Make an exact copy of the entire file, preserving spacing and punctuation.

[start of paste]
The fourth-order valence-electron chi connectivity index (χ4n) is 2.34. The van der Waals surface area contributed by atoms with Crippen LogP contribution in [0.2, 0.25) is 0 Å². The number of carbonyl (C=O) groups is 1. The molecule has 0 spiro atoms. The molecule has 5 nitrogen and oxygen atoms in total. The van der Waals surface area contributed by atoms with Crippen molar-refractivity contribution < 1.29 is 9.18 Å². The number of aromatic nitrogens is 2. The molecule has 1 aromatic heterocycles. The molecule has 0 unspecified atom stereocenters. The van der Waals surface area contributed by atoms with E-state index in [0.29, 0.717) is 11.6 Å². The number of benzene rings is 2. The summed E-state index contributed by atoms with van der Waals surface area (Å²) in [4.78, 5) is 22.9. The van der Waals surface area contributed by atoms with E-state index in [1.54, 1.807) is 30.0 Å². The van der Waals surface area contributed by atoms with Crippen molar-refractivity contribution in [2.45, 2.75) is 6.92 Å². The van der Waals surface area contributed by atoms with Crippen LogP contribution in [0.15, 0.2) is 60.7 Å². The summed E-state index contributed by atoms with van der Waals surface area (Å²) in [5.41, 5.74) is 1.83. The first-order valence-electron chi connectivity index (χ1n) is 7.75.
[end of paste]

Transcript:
The fourth-order valence-electron chi connectivity index (χ4n) is 2.34. The van der Waals surface area contributed by atoms with Crippen LogP contribution in [0.2, 0.25) is 0 Å². The number of carbonyl (C=O) groups is 1. The molecule has 0 spiro atoms. The molecule has 5 nitrogen and oxygen atoms in total. The van der Waals surface area contributed by atoms with Crippen molar-refractivity contribution < 1.29 is 9.18 Å². The number of aromatic nitrogens is 2. The molecule has 1 aromatic heterocycles. The molecule has 0 unspecified atom stereocenters. The van der Waals surface area contributed by atoms with E-state index in [0.29, 0.717) is 11.6 Å². The number of benzene rings is 2. The summed E-state index contributed by atoms with van der Waals surface area (Å²) in [4.78, 5) is 22.9. The van der Waals surface area contributed by atoms with E-state index in [1.54, 1.807) is 30.0 Å². The van der Waals surface area contributed by atoms with Crippen molar-refractivity contribution in [2.45, 2.75) is 6.92 Å². The van der Waals surface area contributed by atoms with Crippen LogP contribution in [0.15, 0.2) is 60.7 Å². The summed E-state index contributed by atoms with van der Waals surface area (Å²) in [5.41, 5.74) is 1.83. The first-order valence-electron chi connectivity index (χ1n) is 7.75.